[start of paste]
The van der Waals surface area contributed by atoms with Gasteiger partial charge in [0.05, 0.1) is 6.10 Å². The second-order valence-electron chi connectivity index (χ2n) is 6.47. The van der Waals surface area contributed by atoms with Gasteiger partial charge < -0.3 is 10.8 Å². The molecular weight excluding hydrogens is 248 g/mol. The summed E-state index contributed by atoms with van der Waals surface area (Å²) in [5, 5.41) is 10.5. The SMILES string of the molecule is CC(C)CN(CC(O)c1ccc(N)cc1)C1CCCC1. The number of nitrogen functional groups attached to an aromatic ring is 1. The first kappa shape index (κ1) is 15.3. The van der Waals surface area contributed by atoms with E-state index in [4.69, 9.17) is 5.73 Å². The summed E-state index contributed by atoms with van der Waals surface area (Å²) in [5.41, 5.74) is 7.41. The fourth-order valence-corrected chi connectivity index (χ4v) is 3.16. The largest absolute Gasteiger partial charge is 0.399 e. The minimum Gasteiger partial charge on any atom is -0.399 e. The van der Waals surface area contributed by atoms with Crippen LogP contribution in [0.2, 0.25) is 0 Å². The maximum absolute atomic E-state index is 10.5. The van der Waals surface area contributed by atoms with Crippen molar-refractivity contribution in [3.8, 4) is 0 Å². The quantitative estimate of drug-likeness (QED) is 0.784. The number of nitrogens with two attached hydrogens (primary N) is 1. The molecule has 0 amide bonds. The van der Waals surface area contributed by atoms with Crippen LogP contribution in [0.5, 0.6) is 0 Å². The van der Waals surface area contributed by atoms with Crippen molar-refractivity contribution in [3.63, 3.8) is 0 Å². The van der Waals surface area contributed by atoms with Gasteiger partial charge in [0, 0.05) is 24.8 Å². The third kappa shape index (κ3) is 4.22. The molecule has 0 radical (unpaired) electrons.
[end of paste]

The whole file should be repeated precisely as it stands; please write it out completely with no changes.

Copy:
The van der Waals surface area contributed by atoms with Gasteiger partial charge in [0.05, 0.1) is 6.10 Å². The second-order valence-electron chi connectivity index (χ2n) is 6.47. The van der Waals surface area contributed by atoms with Gasteiger partial charge < -0.3 is 10.8 Å². The molecular weight excluding hydrogens is 248 g/mol. The summed E-state index contributed by atoms with van der Waals surface area (Å²) in [5, 5.41) is 10.5. The SMILES string of the molecule is CC(C)CN(CC(O)c1ccc(N)cc1)C1CCCC1. The number of nitrogen functional groups attached to an aromatic ring is 1. The first kappa shape index (κ1) is 15.3. The van der Waals surface area contributed by atoms with E-state index in [4.69, 9.17) is 5.73 Å². The summed E-state index contributed by atoms with van der Waals surface area (Å²) in [5.41, 5.74) is 7.41. The fourth-order valence-corrected chi connectivity index (χ4v) is 3.16. The largest absolute Gasteiger partial charge is 0.399 e. The minimum Gasteiger partial charge on any atom is -0.399 e. The van der Waals surface area contributed by atoms with Crippen LogP contribution in [0.2, 0.25) is 0 Å². The maximum absolute atomic E-state index is 10.5. The van der Waals surface area contributed by atoms with Crippen molar-refractivity contribution in [3.8, 4) is 0 Å². The quantitative estimate of drug-likeness (QED) is 0.784. The number of nitrogens with two attached hydrogens (primary N) is 1. The molecule has 0 amide bonds. The van der Waals surface area contributed by atoms with Crippen LogP contribution in [0.5, 0.6) is 0 Å². The van der Waals surface area contributed by atoms with Crippen molar-refractivity contribution in [3.63, 3.8) is 0 Å². The van der Waals surface area contributed by atoms with Gasteiger partial charge in [0, 0.05) is 24.8 Å². The third kappa shape index (κ3) is 4.22. The molecule has 0 radical (unpaired) electrons.